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Ticonderoga woman marks 90 years

Belva Blood looks forward to future

Belva Blood will celebrate her 90th birthday May 31, but the Ticonderoga woman isn’t about to concede to age.

Belva Blood will celebrate her 90th birthday May 31, but the Ticonderoga woman isn’t about to concede to age.

— Belva Blood will celebrate her 90th birthday May 31, but the Ticonderoga woman isn’t about to concede to age.

“The best thing about turning 90 is that I’m still able to do pretty much everything,” Belva said. “ I mow my own lawn, drive. I can even run up and down stairs.”

She also enjoys baking pies and donuts. She spends a lot of time going to church and helping there. She recently started bowling with a church group.

Belva is the fifth of six children. Her four older brothers are deceased, but her younger sister Myrtle — age 87 — is alive. Her husband, Dan, died at age 62.

Belva has three children — Bonnie, Bill and Betsy — and eight grandchildren and eight great-grandchildren.

Other than childbirth, Belva has never been in a hospital and boasts of perfect health.

“The worst thing is wondering how many more decades can you go on, but there’s nothing really bad about living so long,” she said. “Sometimes I forget names, but I’ll remember them five minutes later. That’s more to do with having so many memories; I’m filled up with memories.”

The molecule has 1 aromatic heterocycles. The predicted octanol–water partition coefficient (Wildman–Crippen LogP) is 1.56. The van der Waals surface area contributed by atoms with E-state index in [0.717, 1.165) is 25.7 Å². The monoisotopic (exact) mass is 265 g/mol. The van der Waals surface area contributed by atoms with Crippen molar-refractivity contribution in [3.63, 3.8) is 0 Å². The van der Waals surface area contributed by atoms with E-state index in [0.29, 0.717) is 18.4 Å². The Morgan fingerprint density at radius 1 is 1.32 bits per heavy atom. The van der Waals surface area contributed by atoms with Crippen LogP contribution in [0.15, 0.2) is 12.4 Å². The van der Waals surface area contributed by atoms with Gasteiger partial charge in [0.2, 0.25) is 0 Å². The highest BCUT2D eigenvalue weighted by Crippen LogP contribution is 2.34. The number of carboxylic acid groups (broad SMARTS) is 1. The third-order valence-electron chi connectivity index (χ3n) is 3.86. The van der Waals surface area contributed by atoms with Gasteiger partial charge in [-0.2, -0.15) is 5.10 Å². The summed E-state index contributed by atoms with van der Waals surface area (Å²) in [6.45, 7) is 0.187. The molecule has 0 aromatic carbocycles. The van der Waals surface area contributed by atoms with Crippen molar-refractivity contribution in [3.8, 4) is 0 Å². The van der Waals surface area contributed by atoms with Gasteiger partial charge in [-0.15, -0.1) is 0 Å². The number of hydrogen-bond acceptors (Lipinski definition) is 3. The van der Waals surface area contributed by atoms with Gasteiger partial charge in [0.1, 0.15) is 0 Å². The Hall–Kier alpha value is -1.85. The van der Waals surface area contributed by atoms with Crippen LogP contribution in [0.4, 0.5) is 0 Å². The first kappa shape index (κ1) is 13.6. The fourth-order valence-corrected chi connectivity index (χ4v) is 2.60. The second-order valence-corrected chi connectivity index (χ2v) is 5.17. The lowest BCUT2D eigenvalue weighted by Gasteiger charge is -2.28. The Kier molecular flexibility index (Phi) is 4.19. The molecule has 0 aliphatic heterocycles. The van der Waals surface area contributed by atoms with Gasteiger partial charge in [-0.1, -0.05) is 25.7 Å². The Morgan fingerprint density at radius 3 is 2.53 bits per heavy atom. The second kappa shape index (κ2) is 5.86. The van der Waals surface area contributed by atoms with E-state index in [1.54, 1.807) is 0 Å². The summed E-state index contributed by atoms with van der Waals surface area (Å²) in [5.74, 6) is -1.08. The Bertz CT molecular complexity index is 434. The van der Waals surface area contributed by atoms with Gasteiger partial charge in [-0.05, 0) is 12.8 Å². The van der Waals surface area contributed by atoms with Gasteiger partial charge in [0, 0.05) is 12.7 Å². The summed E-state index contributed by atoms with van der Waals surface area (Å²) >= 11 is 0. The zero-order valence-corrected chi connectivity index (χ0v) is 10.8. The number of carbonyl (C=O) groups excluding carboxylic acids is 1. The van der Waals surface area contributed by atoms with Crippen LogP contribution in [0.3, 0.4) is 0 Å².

Her future plans are to keep living each day and continuing the things she loves.

Belva worked 35 seasons at Fort Ticonderoga, working until she was 87 years old. She had several different jobs that the fort, one of them cooking for Mr. & Mrs. Pell at the pavilion.

“They were really nice people,” Belva recalled.

Belva grew up in Hartford, N.Y., and Orwell, Vt. She eventually attended Ticonderoga High School while living in Orwell, rowing a boat across Lake Champlain to get to and from classes.

She met her husband, Dan Blood, in Ticonderoga. They married during World War II, which started while she was finishing school. Bonnie was born during the war while Dan was in the military. When he got out of the service he became a mason and the family settled in Ticonderoga. In 1947 they bought the house where Belva still lives to this day.

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